“Louder than Hearts”, poems by Zeina Hashem Beck

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Beautifully poised and profound, Louder than Hearts, a collection by Lebanese-born poet Zeina Hashem Beck, articulates the reverberations of home, exile and family history in the 21st century from the perspective of an Arabic woman, feeling her otherness and connection with communities locally and abroad, and her empathy towards the homelessness suffered by the refugees.

In this book, winner of the Mary Sarton New Hampshire Poetry Prize, Beck blends war poems with love songs, and fuses history with myth-making. Together with her experimentation with forms ranging from ghazals to concrete verse and prose poems, this is a book that will leave you vulnerable.

Louder than Hearts is a book of vision, freedom and originality.

Poems such as “Broken Ghazal: Speak Arabic” explore the relationship between a poet’s language and identity:

 

I write in English the way I roam foreign cities—full of street light
& betrayal, until I found a coffee shop that speaks Arabic.

 

If we were born in the cities we long for, Love—Paris, Prague, New York—
what languages would they have taught us to speak?

 

By situating herself between the East and the West, her longing to experience the foreign and her rootedness in Arabic culture and language, Beck’s poetry sheds light on the importance of rediscovering one’s language, and embracing the uniqueness of one’s cultural identity.

In “After the explosions”, a poem in memory of her cousin who was killed in the streets of Tripoli, she compares the role of the poet to a parrot that cannot stay quiet, and brings home the fact that nobody is immune to history: “The trees seem to remember / the human parts in their branches.”

 

Beck’s poems represent an honest and unflinching account on the aftermath of war, and the pain—both physical and emotional—endured by generations. In “You Fixed It”, she contrasts the possibility to make amends and changes in everyday life with the irrevocable damage of war, which “hardens” a country and its people. On the other hand, the poet sees poetry as an outlet for healing and understanding:

 

and if the lahm bi’ajeen was too crusty
you fixed it by dipping it in the tahini
and if your sorrow hardened you fixed it
by dipping it in seawater, and if your country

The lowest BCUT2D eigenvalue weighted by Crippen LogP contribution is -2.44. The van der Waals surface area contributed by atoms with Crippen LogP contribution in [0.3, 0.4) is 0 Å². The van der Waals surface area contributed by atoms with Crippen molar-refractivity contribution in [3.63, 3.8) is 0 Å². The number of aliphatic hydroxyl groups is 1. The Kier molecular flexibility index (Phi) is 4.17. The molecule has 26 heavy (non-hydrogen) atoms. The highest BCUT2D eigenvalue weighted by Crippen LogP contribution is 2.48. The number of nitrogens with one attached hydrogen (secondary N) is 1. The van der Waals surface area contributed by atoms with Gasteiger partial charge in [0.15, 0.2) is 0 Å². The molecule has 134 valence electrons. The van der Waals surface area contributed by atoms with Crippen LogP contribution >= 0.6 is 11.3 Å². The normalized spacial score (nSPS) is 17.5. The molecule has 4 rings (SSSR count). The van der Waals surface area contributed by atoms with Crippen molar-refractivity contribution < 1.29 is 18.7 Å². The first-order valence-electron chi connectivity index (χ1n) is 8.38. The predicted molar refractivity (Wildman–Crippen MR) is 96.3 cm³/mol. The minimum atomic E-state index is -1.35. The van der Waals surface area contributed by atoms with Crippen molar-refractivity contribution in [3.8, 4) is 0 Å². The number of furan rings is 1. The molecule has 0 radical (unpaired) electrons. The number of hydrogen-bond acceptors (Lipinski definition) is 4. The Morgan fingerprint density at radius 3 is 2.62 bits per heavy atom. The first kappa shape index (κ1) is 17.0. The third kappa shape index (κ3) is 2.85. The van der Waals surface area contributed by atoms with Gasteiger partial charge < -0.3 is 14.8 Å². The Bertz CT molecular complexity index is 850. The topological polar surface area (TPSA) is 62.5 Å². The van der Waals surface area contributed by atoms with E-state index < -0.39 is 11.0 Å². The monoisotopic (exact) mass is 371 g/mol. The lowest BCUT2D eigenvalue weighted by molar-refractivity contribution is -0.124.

hardened, if your country hardened you fixed it
by dipping it in song.

 

Louder Than Hearts: Poems Zeina Hashem Beck (Bauhan, April 2017)
Louder Than Hearts: Poems
Zeina Hashem Beck (Bauhan, April 2017)

In her experimentation with poetic forms, one can see the close connections between form and content, and the amalgamation of cultural influences. For example, in “Qudud Variations”, she addresses Aleppo as a dear friend, and ponders about the possible measure one can use to locate and to understand history (“Dear Aleppo, what qudud now / to measure the breath, the percussion / in your artery?”)

There is also a lot to admire in her more personal poems, revolving around the family, such as the title poem “Louder than hearts and Derbakkehs”, an intimate account on her mother, whose sorrow and memories stretch beyond words, and the possibility to find healing in the next generation:

 

some days she boils
in my blood, says, Out of my way.
Some days i hold her in my arms,
rock her back and forth, let her cry.

 

In “Wallada Bint Al-Mustakfi speaks”, Beck contemplates the possibility for an Arabic woman to express herself, based on Wallada, the Andalusian poet in 11th-century Córdoba. She pictures Wallada as a strong woman with her own mind who makes poetry and engages with the world. Unmarried and without children despite the promise of fertility in her name, Wallada is the nonconformist heroine who defends the right to be loved for who she is, and refuses to be stereotyped in a patriarchal culture.

 

I walk the streets of Córdoba
with my hair, my poetry embroidered
on my sleeves, my lips a hunger
for you. Andalusian princess, I

 

open my palace to women who pine,
teach poetry even to my slaves, challenge men
to complete lines, defeat them.

 

In an interview with Tishani Doshi in The Hindu, Beck discusses the value of poetry as an act of resistance, of modifying what’s established or permissible in English as well as Arabic literature: “I guess what I’m trying to say is yes, I’m writing in English, but I’m going to write about things that are absolutely Arabic,” she says “and we’re going to build that bridge, so it’s an act of defiance…”

Imbued with subtlety, music and Oriental traditions, Beck has found a deeply moving and impassioned poetic voice that speaks to people across continents, paying tribute to her influences as an Arabic poet while at the same time remaining innovative and globalist in her use of imagery, forms and sound.

Louder than Hearts is a book of vision, freedom and originality.


Jennifer Wong is a Hong Kong poet now residing in London. Her most recent book is Goldfish.

Zeina Hashem Beck will be appearing at

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